There aren’t many subjects that explicitly provide students with the opportunity to explore what it is to be male or female, but English is one of them. And, as an English teacher, we are able to facilitate-and, crucially, direct- some quite fascinating gender debates.  I absolutely love challenging students-male and female- who every year, write off Curley’s wife, from Of Mice and Men, as a ‘slag’:

 “Why?” I ask, “Because she’s flirtatious? Aren’t people allowed to flirt? Have you considered that she may just be lonely and, because of the sexist culture she lives in, she feels the only way she can achieve some companionship is through sexual suggestion. Isn’t that appalling?”

In a curriculum that is largely dominated by the works of dead white men, I feel it my duty to challenge sexist representations of women at every opportunity. And yet, I am increasingly starting to ruminate: What is this doing to the self-esteem of the boys in my class?  Is this constant hammering home of the fact that men have treated women unjustly for centuries going to make them like English? Or will they be bored to the teeth of hearing how hard it is to be a woman, without due consideration for how tough it is to be a man?

I teach ‘A View from the Bridge’ to Year 9 and every year, in reference to the tragic ending of the play, I say something along these lines:

“See what happens when you let masculine pride take over? It’s ridiculous. A man dies, for nothing else than masculine pride. It’s stupid; it’s idiotic. It’s childish.”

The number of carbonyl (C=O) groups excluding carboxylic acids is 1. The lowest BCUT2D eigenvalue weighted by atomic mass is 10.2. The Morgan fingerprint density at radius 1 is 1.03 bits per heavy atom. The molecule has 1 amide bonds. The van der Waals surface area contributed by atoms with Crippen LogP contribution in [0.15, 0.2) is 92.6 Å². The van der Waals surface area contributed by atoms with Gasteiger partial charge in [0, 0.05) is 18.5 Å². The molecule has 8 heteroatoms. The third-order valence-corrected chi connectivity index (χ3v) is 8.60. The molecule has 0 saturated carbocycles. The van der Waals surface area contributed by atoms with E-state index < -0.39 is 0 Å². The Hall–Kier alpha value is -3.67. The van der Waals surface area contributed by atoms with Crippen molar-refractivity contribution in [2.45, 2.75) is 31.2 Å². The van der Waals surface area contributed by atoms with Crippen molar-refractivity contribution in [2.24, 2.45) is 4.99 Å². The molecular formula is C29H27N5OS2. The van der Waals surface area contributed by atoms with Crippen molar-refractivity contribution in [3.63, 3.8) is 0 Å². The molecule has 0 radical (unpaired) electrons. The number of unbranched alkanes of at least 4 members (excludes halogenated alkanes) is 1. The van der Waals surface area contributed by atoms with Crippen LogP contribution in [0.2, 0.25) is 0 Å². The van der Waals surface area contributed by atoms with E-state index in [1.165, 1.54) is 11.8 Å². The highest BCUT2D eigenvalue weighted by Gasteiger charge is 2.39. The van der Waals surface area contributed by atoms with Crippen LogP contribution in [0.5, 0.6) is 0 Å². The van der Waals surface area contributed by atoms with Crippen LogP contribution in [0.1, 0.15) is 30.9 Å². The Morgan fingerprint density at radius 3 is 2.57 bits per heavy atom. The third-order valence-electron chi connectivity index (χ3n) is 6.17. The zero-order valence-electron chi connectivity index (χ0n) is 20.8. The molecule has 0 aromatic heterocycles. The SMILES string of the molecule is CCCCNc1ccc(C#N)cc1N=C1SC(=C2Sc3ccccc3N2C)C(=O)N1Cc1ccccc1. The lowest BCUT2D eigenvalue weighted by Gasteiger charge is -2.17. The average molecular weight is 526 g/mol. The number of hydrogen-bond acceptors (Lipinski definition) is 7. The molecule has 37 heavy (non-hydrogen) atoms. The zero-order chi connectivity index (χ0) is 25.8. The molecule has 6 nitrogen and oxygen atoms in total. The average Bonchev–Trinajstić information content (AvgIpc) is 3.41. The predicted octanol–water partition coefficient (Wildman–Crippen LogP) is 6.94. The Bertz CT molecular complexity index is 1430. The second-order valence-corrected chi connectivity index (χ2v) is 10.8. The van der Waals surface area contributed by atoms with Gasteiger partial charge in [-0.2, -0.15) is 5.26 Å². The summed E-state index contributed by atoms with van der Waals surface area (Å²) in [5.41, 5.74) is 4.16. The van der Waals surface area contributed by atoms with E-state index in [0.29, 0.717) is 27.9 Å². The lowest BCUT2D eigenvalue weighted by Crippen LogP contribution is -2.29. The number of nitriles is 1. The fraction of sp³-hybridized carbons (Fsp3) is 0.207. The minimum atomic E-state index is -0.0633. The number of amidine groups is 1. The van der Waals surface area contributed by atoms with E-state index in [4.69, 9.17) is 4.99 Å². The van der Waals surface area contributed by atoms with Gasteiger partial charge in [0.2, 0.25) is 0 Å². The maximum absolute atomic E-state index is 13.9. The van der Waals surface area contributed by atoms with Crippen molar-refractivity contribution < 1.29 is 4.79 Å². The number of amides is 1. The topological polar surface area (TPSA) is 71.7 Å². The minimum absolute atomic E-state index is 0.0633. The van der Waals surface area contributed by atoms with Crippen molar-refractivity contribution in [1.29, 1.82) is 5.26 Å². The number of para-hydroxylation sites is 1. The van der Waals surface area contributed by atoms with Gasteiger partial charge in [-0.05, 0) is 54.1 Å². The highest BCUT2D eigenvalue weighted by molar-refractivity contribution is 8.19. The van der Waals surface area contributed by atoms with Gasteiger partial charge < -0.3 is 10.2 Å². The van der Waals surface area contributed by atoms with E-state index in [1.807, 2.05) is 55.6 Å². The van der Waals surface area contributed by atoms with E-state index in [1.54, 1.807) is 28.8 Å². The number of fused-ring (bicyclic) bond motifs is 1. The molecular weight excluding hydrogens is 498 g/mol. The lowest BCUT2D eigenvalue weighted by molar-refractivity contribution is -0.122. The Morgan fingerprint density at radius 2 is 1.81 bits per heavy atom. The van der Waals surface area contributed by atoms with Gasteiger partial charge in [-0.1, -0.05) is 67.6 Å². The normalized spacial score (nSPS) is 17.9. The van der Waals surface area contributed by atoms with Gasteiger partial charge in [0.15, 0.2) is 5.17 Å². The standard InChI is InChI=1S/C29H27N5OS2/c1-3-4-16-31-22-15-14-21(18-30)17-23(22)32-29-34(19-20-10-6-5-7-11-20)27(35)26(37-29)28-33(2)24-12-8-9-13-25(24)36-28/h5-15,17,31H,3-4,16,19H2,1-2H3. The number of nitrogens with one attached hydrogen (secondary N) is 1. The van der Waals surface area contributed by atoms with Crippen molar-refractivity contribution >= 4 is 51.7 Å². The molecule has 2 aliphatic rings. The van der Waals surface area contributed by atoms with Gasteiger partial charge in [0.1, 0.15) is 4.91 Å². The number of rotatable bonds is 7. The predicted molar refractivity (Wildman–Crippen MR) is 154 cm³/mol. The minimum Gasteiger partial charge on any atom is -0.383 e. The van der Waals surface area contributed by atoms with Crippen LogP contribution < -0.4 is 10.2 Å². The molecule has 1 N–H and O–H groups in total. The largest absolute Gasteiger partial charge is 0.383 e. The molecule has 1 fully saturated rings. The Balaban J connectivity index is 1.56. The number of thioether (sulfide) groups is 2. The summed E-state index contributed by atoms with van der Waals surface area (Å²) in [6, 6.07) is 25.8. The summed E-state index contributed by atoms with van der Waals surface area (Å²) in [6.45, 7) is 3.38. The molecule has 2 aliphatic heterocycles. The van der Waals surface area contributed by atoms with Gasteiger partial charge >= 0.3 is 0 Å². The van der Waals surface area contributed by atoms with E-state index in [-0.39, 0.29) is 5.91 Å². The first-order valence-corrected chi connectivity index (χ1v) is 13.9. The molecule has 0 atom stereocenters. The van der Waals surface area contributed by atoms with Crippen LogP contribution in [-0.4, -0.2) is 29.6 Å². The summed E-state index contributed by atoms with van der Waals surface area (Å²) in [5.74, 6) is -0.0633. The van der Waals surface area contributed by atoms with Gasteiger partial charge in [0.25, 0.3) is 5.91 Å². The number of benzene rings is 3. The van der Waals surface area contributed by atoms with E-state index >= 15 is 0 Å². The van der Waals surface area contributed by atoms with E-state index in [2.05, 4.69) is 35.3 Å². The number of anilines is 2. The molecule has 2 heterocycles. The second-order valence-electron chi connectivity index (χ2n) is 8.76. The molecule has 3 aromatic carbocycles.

And, sure enough, the whole class and I laugh in utter disbelief that a grown man could be so infantile. Look how liberal we are! Stupid men! Boo-hiss stupid men! Let’s consider an alternative comment:

“Don’t you think it’s disgusting that Catherine refuses to consider Eddie’s suspicions about Rodolpho?  Hasn’t Catherine considered the pressures society puts on a man to protect those he loves? How unfair of her not to try and understand him!”

I don’t think that many teachers would feel comfortable with stating the above. In fact, I’m not sure that for many of us, such a comment would even spring to mind. Perhaps, as English teachers, we need to start readdressing the gender balance, by planning responses to texts that take into account the difficulties of being a male: Perhaps Gatsby isn’t a selfish, naïve dreamer, but a really, really great man. Perhaps Romeo isn’t as ‘wet’ as all teachers seem so determined to make him appear. Perhaps, the boys on the island do a far better job at surviving than a group of girls would. Perhaps.

With regard to the issue of balance, when I stated, in our department meeting, that the English curriculum is over-feminised, a male colleague replied that no texts that we teach feature a male protagonist with the exception of Jane Eyre. Here’s a list of the texts taught where I am:

  • Frankenstein
  • War Horse
  • A View From the Bridge
  • Of Mice and Men
  • Romeo and Juliet
  • Macbeth
  • The Tempest
  • Twelfth Night
  • The Great Gatsby
  • A Christmas Carol
  • An Inspector Calls
  • Private Peaceful
  • Lord of the Flies

I concur with my colleague’s point. There aren’t enough curriculum texts that a) feature female protagonists or b) are written by women. However, I defend the teaching of the texts above simply  because these are the texts that will imbue students with the cultural capital needed to compete with the 96% of privately educated students who will go on to University after also having studied these texts. That’s not to say things can’t or shouldn’t change. They should. And, as English teachers, we can help to speed up this change:  I believe that ensuring students have an equal balance of ‘male orientated’ (featuring men and written by men) and ‘female orientated’ texts at KS3, the students who study these texts will go on to bemoan the lack of female orientated texts in Michael Gove’s DWM (Dead White Men) GCSSE curriculum. Eventually, these students will become adults and may have the power and influence to actively readdress the lack of gender balance in texts studied in English. Hopefully.